There's a method to this absurdity. When the mantle of black leadership is wrapped tightly around one man, the presumption is that he or she speaks for all blacks. Jackson was the whipping boy, pre-Sharpton's muscling him off the top perch. In the 1980s, when Jackson talked about forming the Rainbow Coalition, blacks were attacked as radicals. When he talked about building an independent black political organization, blacks were attacked as separatists. When he talked about boycotting corporations and baseball leagues with racially discriminatory hiring and promotion practices, blacks were attacked as disruptive. When he called New York "hymietown," blacks were attacked as anti-Semitic. When he talked about leading a national crusade to save affirmative action, blacks were attacked as wanting quotas and special preferences for the unqualified.

It's the same with Sharpton. While he took much heat for the Tawana Brawley rape controversy, for the burning of a Jewish-owned store in Harlem after picketing that he endorsed, and his then-penchant for shoot-from-the-lip inflammatory statements, so did all blacks. They were forced to publicly defend him from the attacks while privately grousing that he made them look like idiots. Like clockwork—even though the Brawley case happened nearly two decades ago—whenever there's a Sharpton sighting on an issue, it's instantly thrown up in his face.

When the FBI notified him of the dangerous substance threat, Sharpton quickly sent out an alert to his regional offices. Whether the dangerous substance threat was real, or more likely a prank, it won't change one thing. Sharpton will continue to be the man that millions love to hate.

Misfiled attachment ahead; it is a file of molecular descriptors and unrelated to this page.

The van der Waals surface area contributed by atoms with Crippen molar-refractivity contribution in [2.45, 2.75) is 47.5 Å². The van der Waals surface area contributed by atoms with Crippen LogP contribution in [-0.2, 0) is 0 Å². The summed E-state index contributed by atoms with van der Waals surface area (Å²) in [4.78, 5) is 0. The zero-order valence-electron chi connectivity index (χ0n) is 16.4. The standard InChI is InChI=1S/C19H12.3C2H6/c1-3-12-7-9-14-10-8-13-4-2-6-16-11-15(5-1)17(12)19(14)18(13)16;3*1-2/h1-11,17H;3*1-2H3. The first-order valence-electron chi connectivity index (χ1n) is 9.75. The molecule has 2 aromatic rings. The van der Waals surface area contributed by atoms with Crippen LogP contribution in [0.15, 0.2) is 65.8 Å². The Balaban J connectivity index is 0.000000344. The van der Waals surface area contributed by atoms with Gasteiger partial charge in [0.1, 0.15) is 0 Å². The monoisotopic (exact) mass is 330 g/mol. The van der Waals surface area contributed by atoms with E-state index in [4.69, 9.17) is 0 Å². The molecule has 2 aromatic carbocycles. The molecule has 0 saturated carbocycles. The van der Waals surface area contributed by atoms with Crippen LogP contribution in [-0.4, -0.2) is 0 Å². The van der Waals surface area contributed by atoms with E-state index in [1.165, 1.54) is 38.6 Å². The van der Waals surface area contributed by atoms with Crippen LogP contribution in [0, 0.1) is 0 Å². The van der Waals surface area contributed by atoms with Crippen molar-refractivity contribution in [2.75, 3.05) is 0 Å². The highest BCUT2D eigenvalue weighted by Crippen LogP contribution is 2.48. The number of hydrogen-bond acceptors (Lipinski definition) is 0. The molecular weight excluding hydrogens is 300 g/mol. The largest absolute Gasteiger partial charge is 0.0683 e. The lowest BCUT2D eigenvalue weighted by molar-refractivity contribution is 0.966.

Earl Ofari Hutchinson is an author and political analyst. His new book is "The Latino Challenge to Black America: Towards a Conversation between African-Americans and Hispanics" (Middle Passage Press, 2007, $19.95).

Previous Comments

ID
75778
Comment

You the man, Al. Keep doing your good works! Don't worry about Kamikaze, Banner and all the others who hate the player instead of the game.

Author
Ray Carter
Date
2007-12-27T08:52:33-06:00
ID
75779
Comment

Oh yeah, Al, in case you read this, don't do anything to go to jail. You would have to be nuts to even spit on the streets knowing all eyes are on you just waiting for something to go wrong.

Author
Ray Carter
Date
2007-12-27T09:01:54-06:00
ID
75780
Comment

I gotta leave town for the rest of the day. However, I got an email concerning my lack of hate for Sharpton. As I have said countless times, Sharpton was wrong in the Twana Brawley case. So were the lawyers assisting him who eventually got disbarred. Sharpton was forced to pay a judgment for his deeds in this case, and according to Johhnie Cochran, Cosby and Cochran paid the judgment for him, and Al learned a lesson. I don't blame Al for trying to assist Twana, I simply blame him for not coming clean when he knew she was likely lying.

Author
Ray Carter
Date
2007-12-27T09:33:49-06:00
ID
75781
Comment

Don't worry Ray, you are not the only person without hate for Sharpton. If the folks who express hate towards him only knew his story, prehaps their feelings would be different. There were a lot of folks who tucked their tails when the going got tough in the war against Black folks. Al stood by Dr. King and others who on any given day could have been killed. So, before you hate Al, read the history or listen to someone who was there. I was talking to some legal folks who were close to the Twana Brawley case. It is my understanding that a lot of money changed hands. Isn't it strange that she was not charged?

Author
justjess
Date
2007-12-27T10:58:23-06:00